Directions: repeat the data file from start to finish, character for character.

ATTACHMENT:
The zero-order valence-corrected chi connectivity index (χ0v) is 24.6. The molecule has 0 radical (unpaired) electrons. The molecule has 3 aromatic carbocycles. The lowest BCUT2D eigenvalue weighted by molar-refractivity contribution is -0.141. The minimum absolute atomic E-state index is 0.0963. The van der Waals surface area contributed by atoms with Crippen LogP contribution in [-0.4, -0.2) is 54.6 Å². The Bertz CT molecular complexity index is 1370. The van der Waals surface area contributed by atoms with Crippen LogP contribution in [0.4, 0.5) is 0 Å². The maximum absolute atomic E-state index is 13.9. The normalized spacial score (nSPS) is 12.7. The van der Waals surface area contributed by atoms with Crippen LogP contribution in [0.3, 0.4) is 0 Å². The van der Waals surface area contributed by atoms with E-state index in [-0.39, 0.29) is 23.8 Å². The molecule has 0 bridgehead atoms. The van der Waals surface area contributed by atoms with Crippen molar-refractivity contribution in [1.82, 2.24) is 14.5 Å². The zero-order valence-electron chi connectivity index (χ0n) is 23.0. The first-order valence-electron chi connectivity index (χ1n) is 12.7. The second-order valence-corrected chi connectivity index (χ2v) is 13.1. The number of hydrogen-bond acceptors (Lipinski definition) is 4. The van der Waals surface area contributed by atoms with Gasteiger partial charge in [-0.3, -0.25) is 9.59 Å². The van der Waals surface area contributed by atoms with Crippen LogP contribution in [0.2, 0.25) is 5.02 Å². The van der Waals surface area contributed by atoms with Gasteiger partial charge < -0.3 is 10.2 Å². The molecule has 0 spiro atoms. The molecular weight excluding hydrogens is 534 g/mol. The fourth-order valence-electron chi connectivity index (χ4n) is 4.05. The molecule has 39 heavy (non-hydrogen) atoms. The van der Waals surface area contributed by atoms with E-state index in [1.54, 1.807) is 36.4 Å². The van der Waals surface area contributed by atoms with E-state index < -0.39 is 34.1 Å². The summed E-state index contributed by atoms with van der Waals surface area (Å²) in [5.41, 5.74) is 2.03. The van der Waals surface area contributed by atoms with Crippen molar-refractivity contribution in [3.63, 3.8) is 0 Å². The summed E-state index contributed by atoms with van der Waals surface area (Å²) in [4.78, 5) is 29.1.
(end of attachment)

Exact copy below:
The zero-order valence-corrected chi connectivity index (χ0v) is 24.6. The molecule has 0 radical (unpaired) electrons. The molecule has 3 aromatic carbocycles. The lowest BCUT2D eigenvalue weighted by molar-refractivity contribution is -0.141. The minimum absolute atomic E-state index is 0.0963. The van der Waals surface area contributed by atoms with Crippen LogP contribution in [-0.4, -0.2) is 54.6 Å². The Bertz CT molecular complexity index is 1370. The van der Waals surface area contributed by atoms with Crippen LogP contribution in [0.4, 0.5) is 0 Å². The maximum absolute atomic E-state index is 13.9. The normalized spacial score (nSPS) is 12.7. The van der Waals surface area contributed by atoms with Crippen LogP contribution in [0.3, 0.4) is 0 Å². The van der Waals surface area contributed by atoms with E-state index in [-0.39, 0.29) is 23.8 Å². The molecule has 0 bridgehead atoms. The van der Waals surface area contributed by atoms with Crippen molar-refractivity contribution in [1.82, 2.24) is 14.5 Å². The zero-order valence-electron chi connectivity index (χ0n) is 23.0. The first-order valence-electron chi connectivity index (χ1n) is 12.7. The second-order valence-corrected chi connectivity index (χ2v) is 13.1. The number of hydrogen-bond acceptors (Lipinski definition) is 4. The van der Waals surface area contributed by atoms with Gasteiger partial charge in [-0.3, -0.25) is 9.59 Å². The van der Waals surface area contributed by atoms with Crippen LogP contribution in [0.2, 0.25) is 5.02 Å². The van der Waals surface area contributed by atoms with Gasteiger partial charge < -0.3 is 10.2 Å². The molecule has 0 spiro atoms. The molecular weight excluding hydrogens is 534 g/mol. The fourth-order valence-electron chi connectivity index (χ4n) is 4.05. The molecule has 39 heavy (non-hydrogen) atoms. The van der Waals surface area contributed by atoms with E-state index in [1.54, 1.807) is 36.4 Å². The van der Waals surface area contributed by atoms with E-state index < -0.39 is 34.1 Å². The summed E-state index contributed by atoms with van der Waals surface area (Å²) in [5.41, 5.74) is 2.03. The van der Waals surface area contributed by atoms with Crippen molar-refractivity contribution in [3.63, 3.8) is 0 Å². The summed E-state index contributed by atoms with van der Waals surface area (Å²) in [4.78, 5) is 29.1.